Rosie, second from left, holding her bitty baby. My momma's grandmother Rose first on left.

Her heart. Rough life she had ... bad health, one of her babies died. I was little when she died, only eight, but I remember her. Sweet memories. God, thank you for memories. Her passing is dated in my children's Bible. I dated it.

Momma can't mention her without tears welling up. She catches her broken breath. She misses her terribly. God, thank you for Momma.

And with the Texas day's heat up to 98 degrees, one little girl places ice cubes in her hat to keep herself cool. At only fourteen, she's another cancer survivor who rarely takes life for granted. She laughs. Her laughter is contagious.

We wet our faces in the bathroom with cool water and allow ourselves to drip dry. We push aside the temptation to complain. Because, well, it's my birthday, and well, that's a slippery slope. That's a definite floor that's slippery when wet.

And we just soak in the day, the time, the sun, the shade, the two baby elephants, each other ... all we can. Soak in the celebration, in the thoughtfulness of others, and watch to see ... how God will allow the giving back.

Because life really does get hectic and sometimes we need a shoulder. And sometimes we need to give it.

Celebrating is in the giving. For that's when we really receive.

Thursday, August 21, 2014


Working on my newest projectthe nearly year long work in progressmy heart sinks.

What am I doing?

I look at the pile, the evidence of edit after edit. My hand glides over the tender pagesthe pages of potential, the pages of rejection, the pages of mistakes, the pages of silliness, the pages of my heart, the pages of heart lessons, the pages of time spent with my daughter and working alongside her, the pages of time.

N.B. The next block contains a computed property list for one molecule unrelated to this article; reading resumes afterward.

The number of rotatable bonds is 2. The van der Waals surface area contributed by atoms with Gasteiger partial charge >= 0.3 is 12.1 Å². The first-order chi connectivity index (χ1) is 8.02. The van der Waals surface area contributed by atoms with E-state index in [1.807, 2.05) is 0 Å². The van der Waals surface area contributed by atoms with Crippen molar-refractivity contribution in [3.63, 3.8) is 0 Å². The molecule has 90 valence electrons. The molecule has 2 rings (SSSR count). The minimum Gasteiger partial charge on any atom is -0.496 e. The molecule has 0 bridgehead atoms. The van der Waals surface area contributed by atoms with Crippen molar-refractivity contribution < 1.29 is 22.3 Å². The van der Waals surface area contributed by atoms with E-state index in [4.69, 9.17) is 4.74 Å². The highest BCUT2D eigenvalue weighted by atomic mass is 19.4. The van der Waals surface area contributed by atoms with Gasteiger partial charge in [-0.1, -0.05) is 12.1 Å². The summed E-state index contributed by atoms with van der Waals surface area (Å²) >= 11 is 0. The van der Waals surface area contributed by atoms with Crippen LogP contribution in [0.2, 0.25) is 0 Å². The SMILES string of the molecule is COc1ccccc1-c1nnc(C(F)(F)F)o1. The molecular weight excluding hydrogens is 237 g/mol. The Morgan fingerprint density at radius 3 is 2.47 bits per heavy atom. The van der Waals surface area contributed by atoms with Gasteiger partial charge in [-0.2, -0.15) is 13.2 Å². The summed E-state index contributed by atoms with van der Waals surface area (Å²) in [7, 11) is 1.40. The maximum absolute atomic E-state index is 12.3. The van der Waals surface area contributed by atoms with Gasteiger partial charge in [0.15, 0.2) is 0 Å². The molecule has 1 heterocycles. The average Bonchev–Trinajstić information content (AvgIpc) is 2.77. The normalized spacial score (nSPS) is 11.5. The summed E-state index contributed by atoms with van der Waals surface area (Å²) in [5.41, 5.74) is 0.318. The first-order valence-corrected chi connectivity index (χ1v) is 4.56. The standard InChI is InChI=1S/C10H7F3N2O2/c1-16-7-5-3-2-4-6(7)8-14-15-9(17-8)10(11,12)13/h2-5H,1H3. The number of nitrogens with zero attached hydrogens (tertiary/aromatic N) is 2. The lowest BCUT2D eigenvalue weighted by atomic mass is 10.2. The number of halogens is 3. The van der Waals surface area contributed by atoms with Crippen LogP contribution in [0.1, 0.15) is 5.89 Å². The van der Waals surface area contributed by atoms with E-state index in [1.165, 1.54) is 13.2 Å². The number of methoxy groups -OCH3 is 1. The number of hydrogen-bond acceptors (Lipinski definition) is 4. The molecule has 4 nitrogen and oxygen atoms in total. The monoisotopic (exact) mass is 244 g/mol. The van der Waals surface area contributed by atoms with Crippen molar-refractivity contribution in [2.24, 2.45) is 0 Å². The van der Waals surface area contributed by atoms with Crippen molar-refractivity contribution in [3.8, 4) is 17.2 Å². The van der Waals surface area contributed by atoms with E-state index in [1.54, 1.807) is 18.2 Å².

The tears well up.

Upon closer examination, I ask myself, "Why? Shelli, why? Shelli, why are you doing this?"

Time has been stripped from my family, my chores, my duties.

That wasn't the plan.

And with all that taken into consideration, my heart begs the question, "What if this manuscript is nothing more than a learning curve?" I shake my head in defeat. Typical me.
And God whispers into my heartno time is wasted if it's time spent with me, for me.
I nod. And I know that in everything I do, whether writing, walking, or talking, He wants me. He wants all of me.
Even learning curves are beneficial if I'm learning with God. If in the mundane and simplicity of life, I'm seeking Him, nothing is wasted.

He takes all my effort, all my pieces, all my mistakes, all my lessons, all my rejection, all my potential, all my pages, all my timealland molds them into what He's making out of me, His work in progress.
I can't see it.

But it's there.
All the waste, pain, shreds, stacks, pages, plans, spilled ink, spilled tears, tattered pieces.

And what exactly happens when the Master takes hold of all the tattered pieces, the tattered pages, O soul?
We know. It's nothing new. But we often need a gentle reminder. O soul within, remember

The Master scripts His plans, His purposes, Himself on the pages of our hearts and works all the tattered pieces, the tattered pages together over His time into His masterpieceHis manuscriptthat may only be worthy, may only be beautiful to Him